Moto X Pure Edition camera tips and tricks

Motorola cameras have never really been top-of-the-line, but the software that drives the experience certainly is.

One of the things that has always helped the Moto X line of phones truly stand out has been the camera app. Despite the camera itself not being much to talk about in previous iterations of this phone, the software that drives the user experience is excellent. There's nothing in between you and the thing you want to capture, and when you do decide to look in the settings it can be navigated entirely by your thumb without moving around.

It's a great, clean experience with a few hidden gems and a few things you should know before you find yourself ready to take photo or capture some video on your Moto X Pure Edition.

Use the whole sensor

Moto X Camera Standard

Step one with every Moto X Pure Edition should be to head into the settings where and enable Standard mode instead of Widescreen mode. The Moto X Pure Edition comes with a 21MP sensor, but to make sure the camera app looks nice the app default to cropping down to a widescreen 16.1MP shot. That's just plain wasteful, you should be using the whole sensor when taking your photos.

Making the switch is easy, just scroll the settings wheel until you see the pair of rectangles, and when you tap that icon you'll see a pair of options. When you choose Standard you'll see the app has some black space on the side, which is because the sensor and the screen are different shapes. When you take photos, it'll be the whole 21MP shot and not something automatically cropped so your app looks a little better.

Enable Control Focus and Exposure mode

Moto X Manual Mode

Your next step on the settings wheel should be the Control Focus and Exposure mode. The Moto X Pure Edition camera doesn't offer a tap to focus mode like most cameras. when you tap the screen, it captures a photo instead. This works well if the app is focusing on and exposing the parts you want when taking a photo, but if that's not the case your photo is in trouble.

Enabling this Control Focus and Exposure mode gives you a target you can move around to choose focus points and exposure. All you have to do is drag the icon to where you want the focus, or move the little sun icon if you want a photo to be brighter or darker. This mode can be disabled if you feel you don't need it, but having it handy makes those quick adjustments a lot faster.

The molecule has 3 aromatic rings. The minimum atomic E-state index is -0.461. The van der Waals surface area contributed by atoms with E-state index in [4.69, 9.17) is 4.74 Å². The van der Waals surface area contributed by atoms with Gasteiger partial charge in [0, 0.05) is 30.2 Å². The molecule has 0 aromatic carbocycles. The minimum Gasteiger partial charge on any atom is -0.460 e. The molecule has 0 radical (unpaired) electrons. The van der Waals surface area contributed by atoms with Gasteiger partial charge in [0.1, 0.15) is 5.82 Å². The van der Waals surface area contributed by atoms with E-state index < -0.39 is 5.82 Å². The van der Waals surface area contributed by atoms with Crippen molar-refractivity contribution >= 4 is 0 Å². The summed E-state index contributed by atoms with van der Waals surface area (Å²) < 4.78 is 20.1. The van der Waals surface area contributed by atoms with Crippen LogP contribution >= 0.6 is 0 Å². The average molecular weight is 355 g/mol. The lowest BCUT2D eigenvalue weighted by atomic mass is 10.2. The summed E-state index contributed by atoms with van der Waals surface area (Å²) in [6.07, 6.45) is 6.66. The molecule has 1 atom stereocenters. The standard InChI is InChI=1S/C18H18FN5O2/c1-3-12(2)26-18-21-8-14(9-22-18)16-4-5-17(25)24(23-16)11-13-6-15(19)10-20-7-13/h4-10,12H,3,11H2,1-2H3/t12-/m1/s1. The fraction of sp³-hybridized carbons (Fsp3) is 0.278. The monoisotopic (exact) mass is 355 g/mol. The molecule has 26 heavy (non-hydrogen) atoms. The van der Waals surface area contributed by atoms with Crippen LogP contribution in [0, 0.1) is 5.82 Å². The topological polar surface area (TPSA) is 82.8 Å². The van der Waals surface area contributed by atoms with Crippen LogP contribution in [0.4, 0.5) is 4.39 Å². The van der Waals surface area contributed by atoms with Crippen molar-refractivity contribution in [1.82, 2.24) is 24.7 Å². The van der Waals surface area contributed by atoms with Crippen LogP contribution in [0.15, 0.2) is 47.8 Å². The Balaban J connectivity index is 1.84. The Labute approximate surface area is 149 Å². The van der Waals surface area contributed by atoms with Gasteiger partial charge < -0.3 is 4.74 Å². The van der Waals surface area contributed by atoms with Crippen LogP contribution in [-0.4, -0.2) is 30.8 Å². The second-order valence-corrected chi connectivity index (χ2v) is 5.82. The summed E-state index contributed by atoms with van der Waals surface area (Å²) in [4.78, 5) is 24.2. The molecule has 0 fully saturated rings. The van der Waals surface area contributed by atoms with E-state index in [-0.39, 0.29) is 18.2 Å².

Your video settings won't stick

Moto X Pure Edition Video

The video part of the settings wheel gives you access to slow-motion and 4K recording options, and it does so nice and quick. You tap the option you want, hit the camcorder button the screen, and the recording starts. Unfortunately, if you want one of these modes to stick around you're out of luck. Slow-motion and 4K need to be enabled every time you open the camera app, and there's no way around it.

Navigating to the correct option in the settings wheel is fast, but obviously not as fast as having 4K available to you as soon as you launch the camera app. Its not a huge deal, just something to keep in mind as you capture. For video, the default every time you launch the app will be standard 1080p.

Speak up for selfies

Moto X Pure Edition Selfie

Tapping the screen isn't the only way to take a photo on the Moto X Pure Edition. You can also tap the volume down key anytime you want to grab a photo, from the front or the rear of the camera. Depending on how you hold your phone when grabbing a picture, that may not be the most convenient way to tap the shutter key, and unfortunately the phone is so large and thick that holding the phone and tapping the screen with the same hand isn't always an option. For those rare situations, remember your voice is also an option.

Moto Voice has commands for "Take a photo" as well as "Take a selfie" and these options immediately launch the camera to grab a photo. For selfies, this voice command enables a countdown from three, follow by the shutter. All you need is your personal Moto Voice trigger followed by one of the above commands, and the capture is complete.

Russell Holly

Russell is a Contributing Editor at Android Central. He's a former server admin who has been using Android since the HTC G1, and quite literally wrote the book on Android tablets. You can usually find him chasing the next tech trend, much to the pain of his wallet. Find him on Facebook and Twitter